jbriggs444
Almost every single poster noticed that the graphs are for different motions... but, nobody noticed that everybody else did.

Amazing we get anything done here, at all.

256bits, erobz and jbriggs444
cormsby said:
But that is a misreading, which I also made. @bbsgirl is asking whether in general, given a velocity time graph and a distance time graph for the same motion (which those graphs are not) the accelerations deduced from them would be the same. If you look at the numbers quoted in those posts they clearly do not correspond to either posted graph, but do closely correspond to each other.

haruspex said:
@bbsgirl is asking whether in general
I did not see the phrase "in general", and I think you did not, either.
Perhaps we should let bbsgirl explain herself, rather than speculate.

cormsby said:
I did not see the phrase "in general", and I think you did not, either.
Perhaps we should let bbsgirl explain herself, rather than speculate.
My original response to @bbsgirl10:
haruspex said:
the two graphs represent different motions.
to which she replied:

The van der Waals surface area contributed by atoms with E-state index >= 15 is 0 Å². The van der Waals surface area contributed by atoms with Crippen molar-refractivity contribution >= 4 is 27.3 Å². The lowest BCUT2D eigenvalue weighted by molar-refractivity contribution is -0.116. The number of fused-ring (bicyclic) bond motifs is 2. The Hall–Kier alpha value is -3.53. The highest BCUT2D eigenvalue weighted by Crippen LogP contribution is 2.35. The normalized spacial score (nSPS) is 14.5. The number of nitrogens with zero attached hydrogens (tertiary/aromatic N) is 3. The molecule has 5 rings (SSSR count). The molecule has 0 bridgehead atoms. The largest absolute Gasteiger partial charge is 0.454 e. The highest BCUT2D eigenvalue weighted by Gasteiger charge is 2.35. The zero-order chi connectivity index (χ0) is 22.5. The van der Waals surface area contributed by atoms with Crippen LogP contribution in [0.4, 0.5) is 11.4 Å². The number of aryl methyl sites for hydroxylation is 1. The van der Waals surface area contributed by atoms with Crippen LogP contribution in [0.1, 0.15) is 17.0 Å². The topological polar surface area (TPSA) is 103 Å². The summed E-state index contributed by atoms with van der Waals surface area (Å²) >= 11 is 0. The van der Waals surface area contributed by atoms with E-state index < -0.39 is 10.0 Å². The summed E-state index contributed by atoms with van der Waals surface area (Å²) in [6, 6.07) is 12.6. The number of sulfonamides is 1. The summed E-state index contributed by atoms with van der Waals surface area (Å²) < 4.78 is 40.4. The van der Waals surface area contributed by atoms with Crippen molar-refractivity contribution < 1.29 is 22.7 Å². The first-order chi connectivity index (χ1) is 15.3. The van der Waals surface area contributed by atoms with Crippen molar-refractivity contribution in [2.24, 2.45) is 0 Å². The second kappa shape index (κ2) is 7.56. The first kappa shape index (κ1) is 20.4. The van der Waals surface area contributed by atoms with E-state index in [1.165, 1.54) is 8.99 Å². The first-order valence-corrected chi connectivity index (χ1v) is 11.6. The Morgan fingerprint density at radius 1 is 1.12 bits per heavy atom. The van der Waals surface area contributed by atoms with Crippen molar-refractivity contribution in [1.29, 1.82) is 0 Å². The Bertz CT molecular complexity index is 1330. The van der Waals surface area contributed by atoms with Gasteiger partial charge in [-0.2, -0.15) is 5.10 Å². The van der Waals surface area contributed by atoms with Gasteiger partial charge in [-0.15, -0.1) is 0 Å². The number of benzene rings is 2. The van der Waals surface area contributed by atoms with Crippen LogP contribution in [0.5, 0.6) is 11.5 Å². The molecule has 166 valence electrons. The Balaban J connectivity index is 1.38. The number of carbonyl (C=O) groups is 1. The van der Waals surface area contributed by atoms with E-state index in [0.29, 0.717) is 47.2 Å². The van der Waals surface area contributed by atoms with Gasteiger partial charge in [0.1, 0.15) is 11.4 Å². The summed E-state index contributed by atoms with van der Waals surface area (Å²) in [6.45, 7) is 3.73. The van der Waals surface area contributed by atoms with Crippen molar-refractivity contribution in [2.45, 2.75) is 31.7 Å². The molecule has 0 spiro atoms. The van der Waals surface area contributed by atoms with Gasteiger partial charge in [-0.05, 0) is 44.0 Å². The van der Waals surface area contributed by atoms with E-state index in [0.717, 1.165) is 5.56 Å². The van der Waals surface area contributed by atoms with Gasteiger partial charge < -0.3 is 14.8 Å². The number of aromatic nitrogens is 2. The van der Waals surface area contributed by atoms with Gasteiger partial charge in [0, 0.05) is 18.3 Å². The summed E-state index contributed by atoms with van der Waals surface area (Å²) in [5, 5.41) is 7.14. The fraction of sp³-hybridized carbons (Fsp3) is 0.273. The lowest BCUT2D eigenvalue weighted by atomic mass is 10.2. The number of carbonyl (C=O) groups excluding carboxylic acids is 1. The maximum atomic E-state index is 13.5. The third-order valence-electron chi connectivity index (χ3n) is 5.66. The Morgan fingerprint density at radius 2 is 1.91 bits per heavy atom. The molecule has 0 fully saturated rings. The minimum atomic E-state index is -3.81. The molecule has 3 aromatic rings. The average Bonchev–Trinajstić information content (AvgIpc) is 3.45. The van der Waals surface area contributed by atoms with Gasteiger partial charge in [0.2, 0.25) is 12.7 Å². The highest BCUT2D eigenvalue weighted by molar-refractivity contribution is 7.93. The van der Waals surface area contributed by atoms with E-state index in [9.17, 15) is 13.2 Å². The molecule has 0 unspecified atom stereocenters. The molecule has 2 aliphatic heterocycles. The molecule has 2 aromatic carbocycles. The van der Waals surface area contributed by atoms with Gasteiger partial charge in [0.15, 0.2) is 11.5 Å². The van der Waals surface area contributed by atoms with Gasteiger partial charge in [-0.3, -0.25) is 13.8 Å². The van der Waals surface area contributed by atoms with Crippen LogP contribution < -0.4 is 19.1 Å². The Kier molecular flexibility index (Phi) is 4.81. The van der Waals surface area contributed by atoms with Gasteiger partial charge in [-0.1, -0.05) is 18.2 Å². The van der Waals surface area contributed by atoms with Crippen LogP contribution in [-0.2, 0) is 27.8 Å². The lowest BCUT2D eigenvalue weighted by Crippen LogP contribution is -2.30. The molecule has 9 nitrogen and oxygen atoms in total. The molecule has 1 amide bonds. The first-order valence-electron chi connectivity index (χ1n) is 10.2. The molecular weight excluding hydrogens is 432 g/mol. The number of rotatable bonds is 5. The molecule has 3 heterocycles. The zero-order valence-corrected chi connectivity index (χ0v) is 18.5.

bbsgirl10 said:
The graph is just an example to show the type of motion it travels.
bbsgirl10 said:
i get around the same value for acceleration and initial velocity based on experiment I got a = 0.200 (for postion/time graph) and a =0.203 (for velocity/time graph). I also get Initial velocity = 0.0711 (for postion/time graph) and Initial velocity = 0.0811 (for velocity/time graph)
From those data it is clear she is not using the posted graphs in her calculations. She never did post the data she was using and, unfortunately, appears to have abandoned the thread. So you can go on believing the graphs are relevant to the question but no other responder does.

SammyS
haruspex said:
you can go on believing
I am not a "believer".
I proceed upon what I see, and what I know.
I recommend everyone else do the same.